Purchase this article with an account.
JC He, J Gwiazda; Relationship Between Spherical Aberration in the Lens and Viewing Distance . Invest. Ophthalmol. Vis. Sci. 2002;43(13):1896.
Download citation file:
© ARVO (1962-2015); The Authors (2016-present)
Purpose: Zernike spherical aberrations in the whole eye recently were reported to be more negative as viewing distance gets closer both for accommodated eyes relative to relaxed eyes (He, et al, Vision Res., 2000) and for myopic eyes (which have a closer far point) relative to emmetropic eyes (He, et al, 2001 OSA Annual Meeting). The more negative Zernike spherical aberrations in the whole eye, however, can not be attributed simply to the lens because corneal spherical aberrations change with viewing distance even without any change in corneal shape. The purpose of this study is to model corneal spherical aberrations for targets at different distances, so that the contribution of spherical aberration from the lens can be calculated. Methods: A MatLab ray-tracing program was developed to calculate wavefront aberration caused by the cornea for targets from -6 D to 0 D, and to analyze spherical aberration by decomposing the wavefront aberration into Zernike functions with orders as high as 20. The coefficient of Z40 was used to estimate the spherical aberration. The vertex curvature of the cornea was assumed to be 7.8 mm, and three asphericities (kappa value) were modeled: -0.393 (Lotmar, 1971), -0.533 (Howland et al, 1994) and -0.535 (ideal cornea for infinity). Results: The corneal Zernike spherical aberration was found to be positive and to increase linearly with decreasing viewing distance in the model. While the Zernike coefficient increased from 0.17 to 0.35 micron (slope = 0.03 micron/D) for Lotmar's cornea as the target changed from -6 D to 0 D, it increased from 0.00 to 0.18 micron (slope equal to 0.03 micron/D) for the other two corneal shapes. Increasing amounts of negative spherical aberration in the lens were required to produce more negative spherical aberrations in the whole eye for both the accommodated and the myopic eyes. Conclusion: More positive spherical aberrations are induced in the cornea as a target gets closer. Therefore, the more negative spherical aberrations in the whole eye can be attributed to the lens for both accommodated and myopic eyes.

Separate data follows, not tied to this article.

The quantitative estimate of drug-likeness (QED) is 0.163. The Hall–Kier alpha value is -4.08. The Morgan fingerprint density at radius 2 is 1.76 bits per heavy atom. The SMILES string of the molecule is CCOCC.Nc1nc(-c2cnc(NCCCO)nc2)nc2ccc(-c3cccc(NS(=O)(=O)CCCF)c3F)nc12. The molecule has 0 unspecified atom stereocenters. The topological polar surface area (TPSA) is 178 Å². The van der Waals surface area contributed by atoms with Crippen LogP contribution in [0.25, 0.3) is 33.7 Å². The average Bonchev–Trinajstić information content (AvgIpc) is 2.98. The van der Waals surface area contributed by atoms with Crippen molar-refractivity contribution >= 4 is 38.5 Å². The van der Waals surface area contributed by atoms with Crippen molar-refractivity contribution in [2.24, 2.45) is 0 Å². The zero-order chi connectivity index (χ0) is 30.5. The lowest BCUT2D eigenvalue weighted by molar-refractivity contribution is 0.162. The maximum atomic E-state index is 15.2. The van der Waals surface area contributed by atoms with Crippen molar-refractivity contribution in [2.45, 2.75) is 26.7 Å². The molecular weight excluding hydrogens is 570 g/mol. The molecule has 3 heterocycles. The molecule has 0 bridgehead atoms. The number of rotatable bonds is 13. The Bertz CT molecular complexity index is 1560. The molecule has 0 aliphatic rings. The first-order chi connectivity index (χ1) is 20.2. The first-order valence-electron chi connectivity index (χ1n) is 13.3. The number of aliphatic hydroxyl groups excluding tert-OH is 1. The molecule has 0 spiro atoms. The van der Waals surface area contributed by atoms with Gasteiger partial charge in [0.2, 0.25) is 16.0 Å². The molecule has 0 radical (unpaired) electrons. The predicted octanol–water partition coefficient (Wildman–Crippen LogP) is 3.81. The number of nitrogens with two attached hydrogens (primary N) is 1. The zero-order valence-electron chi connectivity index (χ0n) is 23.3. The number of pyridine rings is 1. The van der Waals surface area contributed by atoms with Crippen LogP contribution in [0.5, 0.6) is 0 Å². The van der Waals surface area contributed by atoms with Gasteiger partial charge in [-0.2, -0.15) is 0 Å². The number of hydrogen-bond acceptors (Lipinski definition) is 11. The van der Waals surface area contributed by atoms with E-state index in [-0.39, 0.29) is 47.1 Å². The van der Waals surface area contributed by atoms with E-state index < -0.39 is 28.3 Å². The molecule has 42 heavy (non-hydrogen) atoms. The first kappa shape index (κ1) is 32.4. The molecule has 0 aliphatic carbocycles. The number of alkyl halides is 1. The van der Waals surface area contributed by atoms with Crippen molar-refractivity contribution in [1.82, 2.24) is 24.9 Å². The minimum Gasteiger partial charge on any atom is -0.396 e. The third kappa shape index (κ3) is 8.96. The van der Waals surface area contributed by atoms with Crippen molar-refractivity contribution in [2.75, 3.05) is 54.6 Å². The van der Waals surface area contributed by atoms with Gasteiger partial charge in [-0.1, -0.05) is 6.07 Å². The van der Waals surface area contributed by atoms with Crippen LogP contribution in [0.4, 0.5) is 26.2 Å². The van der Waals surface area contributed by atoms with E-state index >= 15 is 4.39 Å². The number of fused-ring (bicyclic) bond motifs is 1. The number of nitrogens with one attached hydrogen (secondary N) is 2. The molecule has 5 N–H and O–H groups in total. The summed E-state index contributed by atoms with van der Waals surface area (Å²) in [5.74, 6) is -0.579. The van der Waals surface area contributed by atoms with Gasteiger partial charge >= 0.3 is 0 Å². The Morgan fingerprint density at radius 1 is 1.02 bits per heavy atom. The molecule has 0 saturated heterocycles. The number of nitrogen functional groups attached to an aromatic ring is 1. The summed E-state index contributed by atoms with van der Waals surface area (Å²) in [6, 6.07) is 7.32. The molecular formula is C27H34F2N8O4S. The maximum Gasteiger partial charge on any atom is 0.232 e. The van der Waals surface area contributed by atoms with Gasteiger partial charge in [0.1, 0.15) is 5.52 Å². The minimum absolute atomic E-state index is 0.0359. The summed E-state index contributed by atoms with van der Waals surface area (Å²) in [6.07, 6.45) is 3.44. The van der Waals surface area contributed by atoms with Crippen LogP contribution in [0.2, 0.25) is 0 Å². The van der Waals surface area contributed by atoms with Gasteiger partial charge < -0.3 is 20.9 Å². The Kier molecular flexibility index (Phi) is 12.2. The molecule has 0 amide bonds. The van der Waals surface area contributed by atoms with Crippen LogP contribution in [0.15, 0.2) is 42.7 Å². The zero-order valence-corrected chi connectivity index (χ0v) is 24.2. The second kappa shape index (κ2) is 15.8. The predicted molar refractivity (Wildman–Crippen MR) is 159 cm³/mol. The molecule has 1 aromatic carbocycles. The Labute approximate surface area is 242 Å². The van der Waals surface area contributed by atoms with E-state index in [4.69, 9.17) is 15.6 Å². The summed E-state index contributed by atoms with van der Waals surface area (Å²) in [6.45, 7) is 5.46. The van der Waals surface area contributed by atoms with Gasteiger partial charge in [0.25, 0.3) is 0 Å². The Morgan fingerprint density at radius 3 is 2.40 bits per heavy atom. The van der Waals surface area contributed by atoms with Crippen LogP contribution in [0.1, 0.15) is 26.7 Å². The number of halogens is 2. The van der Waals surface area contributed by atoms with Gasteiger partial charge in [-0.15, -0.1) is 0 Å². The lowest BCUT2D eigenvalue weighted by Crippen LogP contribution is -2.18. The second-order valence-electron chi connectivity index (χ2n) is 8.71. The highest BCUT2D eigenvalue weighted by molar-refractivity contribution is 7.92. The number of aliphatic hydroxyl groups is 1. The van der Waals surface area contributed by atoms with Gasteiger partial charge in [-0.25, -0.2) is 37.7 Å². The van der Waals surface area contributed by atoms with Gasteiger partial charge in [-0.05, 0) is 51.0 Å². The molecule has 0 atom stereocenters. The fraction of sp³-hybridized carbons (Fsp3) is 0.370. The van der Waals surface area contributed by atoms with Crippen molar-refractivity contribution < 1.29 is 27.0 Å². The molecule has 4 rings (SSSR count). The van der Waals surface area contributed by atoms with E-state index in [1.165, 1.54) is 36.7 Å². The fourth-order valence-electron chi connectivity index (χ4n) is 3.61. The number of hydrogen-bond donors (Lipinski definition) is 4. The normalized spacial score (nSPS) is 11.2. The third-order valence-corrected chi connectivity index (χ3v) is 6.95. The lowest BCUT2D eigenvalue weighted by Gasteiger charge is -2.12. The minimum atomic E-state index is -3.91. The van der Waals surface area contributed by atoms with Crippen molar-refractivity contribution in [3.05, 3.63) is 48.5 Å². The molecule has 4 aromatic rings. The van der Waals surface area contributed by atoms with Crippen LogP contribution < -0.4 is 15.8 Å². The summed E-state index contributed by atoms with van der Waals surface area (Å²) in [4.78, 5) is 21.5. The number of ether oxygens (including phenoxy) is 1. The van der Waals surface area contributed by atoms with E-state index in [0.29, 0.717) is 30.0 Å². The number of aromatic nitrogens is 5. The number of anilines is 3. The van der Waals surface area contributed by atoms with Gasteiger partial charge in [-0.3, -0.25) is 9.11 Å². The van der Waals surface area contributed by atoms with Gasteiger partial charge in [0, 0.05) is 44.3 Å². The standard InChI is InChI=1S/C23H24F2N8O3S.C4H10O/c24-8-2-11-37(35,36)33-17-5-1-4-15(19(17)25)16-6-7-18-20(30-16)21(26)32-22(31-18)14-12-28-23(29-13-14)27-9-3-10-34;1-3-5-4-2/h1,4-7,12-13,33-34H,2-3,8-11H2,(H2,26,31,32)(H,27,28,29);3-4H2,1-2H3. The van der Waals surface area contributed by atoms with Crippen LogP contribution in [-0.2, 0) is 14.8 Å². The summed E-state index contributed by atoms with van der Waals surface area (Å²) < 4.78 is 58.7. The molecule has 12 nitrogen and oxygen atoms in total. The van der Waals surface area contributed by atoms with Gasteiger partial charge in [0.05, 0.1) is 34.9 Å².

This PDF is available to Subscribers Only